Because service must be provided without fee or expectation of fee, the intent of the lawyer to render free legal services is essential for the work performed to fall within the meaning of paragraph (a). Accordingly, services rendered cannot be considered pro bono if an anticipated fee is uncollected, but the award of statutory attorneys' fees in a case originally accepted as pro bono would not disqualify such services from inclusion under this section. Lawyers who do receive fees in such cases are encouraged to contribute an appropriate portion of such fees to organizations described in paragraphs (a)(2) and (3).
 Constitutional, statutory or regulatory restrictions may prohibit or impede government and public sector lawyers and judges from performing the pro bono services outlined in paragraphs (a)(1), (2), and (3), and (b) (1). Accordingly, where those restrictions apply, government and public sector lawyers and judges may fulfill their pro bono responsibility by performing services outlined in paragraph (b)(2). Such lawyers and judges are not expected to undertake the reporting outlined in paragraph twelve of this Comment.
 Paragraph (a)(3) includes the provision of certain types of legal services to those whose incomes and financial resources place them above limited means. Examples of the types of issues that may be addressed under this paragraph include First Amendment claims, Title VII claims and environmental protection claims. Additionally, a wide range of organizations may be represented, including social service, medical research, cultural and religious groups.
 Paragraph (b)(1) covers instances in which lawyers agree to and receive a modest fee for furnishing legal services to persons of limited means. Participation in judicare programs and acceptance of court appointments in which the fee is substantially below a lawyer's usual rate are encouraged under this section.
 Paragraph (b)(2) recognizes the value of lawyers engaging in activities that improve the law, the legal system or the legal profession. Serving on bar association committees; serving on boards of pro bono or legal services programs; taking part in Law Day activities; acting as a continuing legal education instructor, a mediator or an arbitrator; and engaging in legislative lobbying to improve the law, the legal system or the profession are a few examples of the many activities that fall within this paragraph.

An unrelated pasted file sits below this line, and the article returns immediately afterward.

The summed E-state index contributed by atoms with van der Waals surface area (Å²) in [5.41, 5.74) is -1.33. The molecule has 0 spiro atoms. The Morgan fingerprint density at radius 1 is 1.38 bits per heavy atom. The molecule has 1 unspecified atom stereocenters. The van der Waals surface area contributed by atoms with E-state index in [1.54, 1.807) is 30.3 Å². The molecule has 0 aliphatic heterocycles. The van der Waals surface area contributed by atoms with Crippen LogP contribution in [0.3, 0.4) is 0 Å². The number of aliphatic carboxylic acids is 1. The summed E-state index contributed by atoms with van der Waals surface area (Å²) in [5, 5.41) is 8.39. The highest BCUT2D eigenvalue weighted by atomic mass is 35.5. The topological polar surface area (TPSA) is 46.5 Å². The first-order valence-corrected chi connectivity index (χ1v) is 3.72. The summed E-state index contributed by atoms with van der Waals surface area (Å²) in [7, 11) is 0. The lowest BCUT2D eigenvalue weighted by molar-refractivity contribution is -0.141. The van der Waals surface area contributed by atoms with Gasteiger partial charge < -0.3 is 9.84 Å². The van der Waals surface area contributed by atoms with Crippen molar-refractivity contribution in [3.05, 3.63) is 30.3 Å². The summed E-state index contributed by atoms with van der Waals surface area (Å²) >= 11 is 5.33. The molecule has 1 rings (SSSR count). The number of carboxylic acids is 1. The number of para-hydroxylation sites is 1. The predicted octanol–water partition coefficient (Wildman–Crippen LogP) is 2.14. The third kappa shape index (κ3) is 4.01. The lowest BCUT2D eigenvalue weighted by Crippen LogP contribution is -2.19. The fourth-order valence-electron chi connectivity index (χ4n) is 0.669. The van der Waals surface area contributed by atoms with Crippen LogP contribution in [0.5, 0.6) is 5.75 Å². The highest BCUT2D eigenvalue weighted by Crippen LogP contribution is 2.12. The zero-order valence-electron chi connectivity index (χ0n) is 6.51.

Because the efforts of individual lawyers are not enough to meet the need for free legal services that exists among persons of limited means, the government and the profession have instituted additional programs to provide those services. Every lawyer should financially support such programs, in addition to either providing direct pro bono services or making financial contributions when pro bono service is not feasible.
 Law firms should act reasonably to enable and encourage all lawyers in the firm to provide the pro bono legal services called for by this Rule.
 The responsibility set forth in this Rule is not intended to be enforced through disciplinary process.
 Lawyers are encouraged to report pro bono legal services to Legal Aid of North Carolina, the North Carolina Equal Access to Justice Commission, or other similar agency as appropriate in order that such service might be recognized and serve as an inspiration to others.
History Note: Statutory Authority G.S. 84-23
Adopted by the Supreme Court: January 28, 2010
Ethics Opinion Notes
2014 Formal Ethics Opinion 3. Opinion encourages government lawyers to engage in pro bono representation unless prohibited by law from doing so.